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Let $a_n\geq0$

Prove/disprove: $$\lim_{n \to \infty}a_n=1 \rightarrow \lim_{n \to \infty}\sqrt[n] a_n=1$$

Proof: By definition a sequence $\displaystyle\lim_{n \to \infty}\sqrt[n] b_n=L$ iff $\displaystyle\lim_{n \to \infty}\frac{b_{n+1}}{b_n}=L$ since $\displaystyle\lim_{n \to \infty}a_n=1$ $\displaystyle\lim_{n \to \infty}\frac{a_{n+1}}{a_n}=1$ and therefore $\displaystyle\lim_{n \to \infty}\sqrt[n] a_n=1$

Am I right?

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  • $\begingroup$ Is $a_n>0$ for all $n\in\mathbb{N}$? $\endgroup$
    – user60887
    Dec 29, 2014 at 0:32
  • $\begingroup$ @user60887 Yes, Sorry I will add it $\endgroup$
    – gbox
    Dec 29, 2014 at 0:32
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    $\begingroup$ Why should $\lim\limits_{n \rightarrow \infty} \sqrt[n]{b_n} = L \iff \lim\limits_{n \rightarrow \infty} \frac{b_{n+1}}{b_n} = L$ be true "by definition" (if at all)? $\endgroup$
    – dalastboss
    Dec 29, 2014 at 0:36
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    $\begingroup$ If that is a result you may use in this context, I agree the proof follows from your argument modulo a few details. For example, it is also probably worth showing that $\lim\limits_{n \rightarrow \infty} a_n = 1 \implies \lim\limits_{n \rightarrow \infty} \frac{a_{n+1}}{a_n} = 1$. This should only require a couple lines of justification using limit rules, and also be careful to explain why it is safe to divide $a_n$. $\endgroup$
    – dalastboss
    Dec 29, 2014 at 0:45
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    $\begingroup$ yoyo, that limit goes to 1, as does the ratio of successive terms. $\endgroup$
    – dalastboss
    Dec 29, 2014 at 0:59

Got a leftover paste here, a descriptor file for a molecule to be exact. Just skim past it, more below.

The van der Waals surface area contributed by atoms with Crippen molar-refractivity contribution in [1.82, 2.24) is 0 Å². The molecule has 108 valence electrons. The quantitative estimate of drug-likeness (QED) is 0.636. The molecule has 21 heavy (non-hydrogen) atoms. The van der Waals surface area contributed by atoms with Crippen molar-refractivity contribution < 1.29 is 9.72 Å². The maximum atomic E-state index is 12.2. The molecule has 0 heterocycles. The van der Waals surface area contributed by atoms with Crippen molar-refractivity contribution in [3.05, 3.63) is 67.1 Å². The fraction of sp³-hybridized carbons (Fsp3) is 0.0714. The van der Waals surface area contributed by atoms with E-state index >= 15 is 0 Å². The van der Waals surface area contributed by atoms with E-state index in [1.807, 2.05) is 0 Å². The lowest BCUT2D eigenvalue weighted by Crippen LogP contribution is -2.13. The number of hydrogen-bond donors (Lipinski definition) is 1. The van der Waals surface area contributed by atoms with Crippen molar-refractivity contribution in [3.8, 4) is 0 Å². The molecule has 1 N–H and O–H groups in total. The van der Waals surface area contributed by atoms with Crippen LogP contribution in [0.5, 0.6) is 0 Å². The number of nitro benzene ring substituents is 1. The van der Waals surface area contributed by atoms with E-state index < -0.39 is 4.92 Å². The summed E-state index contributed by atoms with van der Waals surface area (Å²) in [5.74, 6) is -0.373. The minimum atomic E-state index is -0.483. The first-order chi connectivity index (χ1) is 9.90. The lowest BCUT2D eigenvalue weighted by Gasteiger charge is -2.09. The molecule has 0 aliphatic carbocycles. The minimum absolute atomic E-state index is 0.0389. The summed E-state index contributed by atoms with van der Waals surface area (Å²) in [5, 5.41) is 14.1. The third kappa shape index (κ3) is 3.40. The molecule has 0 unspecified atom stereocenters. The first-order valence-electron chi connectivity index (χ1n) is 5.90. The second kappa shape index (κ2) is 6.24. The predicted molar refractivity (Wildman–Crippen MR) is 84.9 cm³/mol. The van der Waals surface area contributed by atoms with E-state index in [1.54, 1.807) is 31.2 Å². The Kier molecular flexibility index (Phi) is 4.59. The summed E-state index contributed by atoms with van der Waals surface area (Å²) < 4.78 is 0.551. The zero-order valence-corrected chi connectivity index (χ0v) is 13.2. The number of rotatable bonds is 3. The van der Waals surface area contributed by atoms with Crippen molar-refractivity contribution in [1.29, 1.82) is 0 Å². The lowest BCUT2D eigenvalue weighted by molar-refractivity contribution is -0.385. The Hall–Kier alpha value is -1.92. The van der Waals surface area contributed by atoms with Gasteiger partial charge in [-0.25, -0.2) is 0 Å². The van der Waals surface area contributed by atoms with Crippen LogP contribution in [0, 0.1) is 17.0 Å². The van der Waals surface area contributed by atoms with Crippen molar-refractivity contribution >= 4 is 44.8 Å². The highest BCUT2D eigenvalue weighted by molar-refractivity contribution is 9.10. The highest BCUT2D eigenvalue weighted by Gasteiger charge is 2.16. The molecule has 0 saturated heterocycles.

4 Answers 4

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I don't see where does the fact you use come from (certainly not from the definition). From the link you provided it seems at least the "if" part is true, so I guess you can prove it like that.

But there's also a quick and easy way to see it: \begin{align*}1\le\sqrt[n]x\le x&\text{ if }x\ge1\\1\ge\sqrt[n]x\ge x&\text{ if }x\le1\end{align*} Therefore $\sqrt[n]{a_n}\to1$ because all its members are closer to $1$ than in the original sequence.

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  • $\begingroup$ In other words, it follows from the Squeeze Theorem. $\endgroup$ Dec 29, 2014 at 1:24
  • $\begingroup$ @GregMartin It follows directly from the definition. One could somehow apply the squeeze theorem ($1\pm|1-a_n|$?), but it seems a little bit forced to me. $\endgroup$ Dec 29, 2014 at 1:28
  • $\begingroup$ The Squeeze Theorem can be applied with the three sequences $\min\{1,a_n\}$, $\{\sqrt[n]{a_n}\}$, $\max\{1,a_n\}$ - doesn't seem that forced to me. And "all its members are closer to 1 than in the original sequence" is an intuitive idea (a good one), the rigorous realization of which is in fact this application of the Squeeze Theorem. $\endgroup$ Dec 29, 2014 at 3:40